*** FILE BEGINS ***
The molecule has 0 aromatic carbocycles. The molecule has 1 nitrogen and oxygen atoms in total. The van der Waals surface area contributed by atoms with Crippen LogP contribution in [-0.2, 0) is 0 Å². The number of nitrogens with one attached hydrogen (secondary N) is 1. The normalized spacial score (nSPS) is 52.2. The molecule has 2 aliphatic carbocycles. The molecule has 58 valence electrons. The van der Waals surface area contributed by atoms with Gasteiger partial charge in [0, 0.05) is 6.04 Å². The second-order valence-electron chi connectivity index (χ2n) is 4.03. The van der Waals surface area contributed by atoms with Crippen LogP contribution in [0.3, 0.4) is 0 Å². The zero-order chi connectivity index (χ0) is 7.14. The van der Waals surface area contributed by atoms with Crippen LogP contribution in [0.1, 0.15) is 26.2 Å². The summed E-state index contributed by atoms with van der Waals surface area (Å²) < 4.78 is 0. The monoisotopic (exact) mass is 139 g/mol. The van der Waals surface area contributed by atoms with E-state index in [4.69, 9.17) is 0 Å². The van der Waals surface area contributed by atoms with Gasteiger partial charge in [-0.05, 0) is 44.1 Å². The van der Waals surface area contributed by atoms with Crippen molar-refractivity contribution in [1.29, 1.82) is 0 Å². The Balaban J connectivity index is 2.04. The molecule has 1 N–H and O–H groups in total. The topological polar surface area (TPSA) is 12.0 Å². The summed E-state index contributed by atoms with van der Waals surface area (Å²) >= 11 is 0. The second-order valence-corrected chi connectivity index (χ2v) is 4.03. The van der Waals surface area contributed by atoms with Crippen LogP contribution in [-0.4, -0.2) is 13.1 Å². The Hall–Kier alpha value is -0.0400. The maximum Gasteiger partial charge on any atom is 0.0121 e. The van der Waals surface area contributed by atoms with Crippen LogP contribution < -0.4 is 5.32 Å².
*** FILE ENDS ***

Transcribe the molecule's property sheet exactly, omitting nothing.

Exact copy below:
The molecule has 0 aromatic carbocycles. The molecule has 1 nitrogen and oxygen atoms in total. The van der Waals surface area contributed by atoms with Crippen LogP contribution in [-0.2, 0) is 0 Å². The number of nitrogens with one attached hydrogen (secondary N) is 1. The normalized spacial score (nSPS) is 52.2. The molecule has 2 aliphatic carbocycles. The molecule has 58 valence electrons. The van der Waals surface area contributed by atoms with Gasteiger partial charge in [0, 0.05) is 6.04 Å². The second-order valence-electron chi connectivity index (χ2n) is 4.03. The van der Waals surface area contributed by atoms with Crippen LogP contribution in [0.3, 0.4) is 0 Å². The zero-order chi connectivity index (χ0) is 7.14. The van der Waals surface area contributed by atoms with Crippen LogP contribution in [0.1, 0.15) is 26.2 Å². The summed E-state index contributed by atoms with van der Waals surface area (Å²) < 4.78 is 0. The monoisotopic (exact) mass is 139 g/mol. The van der Waals surface area contributed by atoms with E-state index in [4.69, 9.17) is 0 Å². The van der Waals surface area contributed by atoms with Gasteiger partial charge in [-0.05, 0) is 44.1 Å². The van der Waals surface area contributed by atoms with Crippen molar-refractivity contribution in [1.29, 1.82) is 0 Å². The Balaban J connectivity index is 2.04. The molecule has 1 N–H and O–H groups in total. The topological polar surface area (TPSA) is 12.0 Å². The summed E-state index contributed by atoms with van der Waals surface area (Å²) >= 11 is 0. The second-order valence-corrected chi connectivity index (χ2v) is 4.03. The van der Waals surface area contributed by atoms with Crippen LogP contribution in [-0.4, -0.2) is 13.1 Å². The Hall–Kier alpha value is -0.0400. The maximum Gasteiger partial charge on any atom is 0.0121 e. The van der Waals surface area contributed by atoms with Crippen LogP contribution < -0.4 is 5.32 Å².